Dobson is also an advocate of simple listening walks, like the one I recently carried out. “You don’t need a microphone or any equipment – you can start from your front door,” she suggests. “Try breaking down what you’re listening to in terms of proximity to where you are, so your own breathing, and then try to open out your listening to what is on the same street and what is in the distance. You can go from low frequency up to high frequency and then once your ears are in tune with those you can start walking anywhere and start seeing what draws your interest.”
For multimedia/conceptual artists Mendi and Keith Obadike, “walking and listening can give one an opportunity for reflection and recentering yourself in a profound way.”
In 2018, the married duo launched their free Compass Song sound art app, which allows users to walk around Times Square in New York while listening to the sounds of the city with fragments of music, poems, and songs. The piece was commissioned by the Times Square Alliance.
“Before making Compass Song we spent a lot of time thinking about the sounds that humans make while walking. We asked ourselves: how does listening guide us when we walk?” According to Mendi and Keith Obadike, Compass Song was inspired by the ways in which sounds and silence have been used in political marches by African-Americans from 1917 to the present.
“We ended up centering our piece on an African-American spiritual [song] entitled Walk With Me, which we sang across many miles of our sound walk,” they say. “We felt that this special song was able to support all of these forms of walking and listening. And all of these forms of listening – from the musical, to the meditative, to the political – informed the soundwalk in Compass Song.”
The Home-Makers sounds project, which launched in the spring, enables listeners to go for a walk, virtually or otherwise, with sounds made by migrant domestic and care workers in the UK. The project was helmed by Dr Ella Parry-Davies at the Royal Central School of Speech and Drama, and features everything from a garden soundscape to a tantalising pan of champorado (Fililipino chocolate rice porridge) being cooked. The topical piece Covid bayanihan was recorded at the Tesco Metro near London’s Battersea Park.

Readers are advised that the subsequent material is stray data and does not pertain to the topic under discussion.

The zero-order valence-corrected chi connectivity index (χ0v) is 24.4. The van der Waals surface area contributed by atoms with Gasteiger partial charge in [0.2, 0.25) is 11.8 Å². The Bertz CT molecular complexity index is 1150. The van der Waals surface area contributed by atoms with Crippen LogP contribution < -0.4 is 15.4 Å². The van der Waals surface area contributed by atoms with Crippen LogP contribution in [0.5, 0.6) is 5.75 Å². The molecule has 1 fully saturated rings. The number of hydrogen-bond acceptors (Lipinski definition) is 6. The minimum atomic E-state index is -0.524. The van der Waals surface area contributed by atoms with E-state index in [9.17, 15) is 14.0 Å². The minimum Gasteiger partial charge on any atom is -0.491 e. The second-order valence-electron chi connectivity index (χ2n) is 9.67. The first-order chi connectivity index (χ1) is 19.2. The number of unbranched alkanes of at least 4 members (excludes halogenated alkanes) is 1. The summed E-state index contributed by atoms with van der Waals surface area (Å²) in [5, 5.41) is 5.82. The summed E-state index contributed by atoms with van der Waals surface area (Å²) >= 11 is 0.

The guided audio walk I recently participated in was created by non-profit association Lisbon Architecture Triennale, which this year devised an inventive, socially distanced Open House Lisboa programme inviting participants to explore the city through first person narrated-sound walks.
Available in podcast form on SoundCloud, Leonor Teles’ Arroios, All Around took me through my local area, interspersing chunks of history about abandoned cinemas and luminous fountains with locally recorded soundscapes, while also prompting me to think about light and perspective. I came away feeling informed, and keen to pay closer attention to the sounds, sights and buildings that exist right under my nose.
As we increasingly look for outdoor and at-home activities to participate in during the pandemic, soundwalks can offer a unique way to explore our hometowns, cities – and even other parts of the world. As an important mapping exercise, they document changes to a landscape and can offer multiple benefits, ranging from educational storytelling to physical exercise.
It’s a change of focus from what we’re seeing to what we’re hearing. Pay closer attention to the sounds around you, and you could just score your very own locally sourced symphony.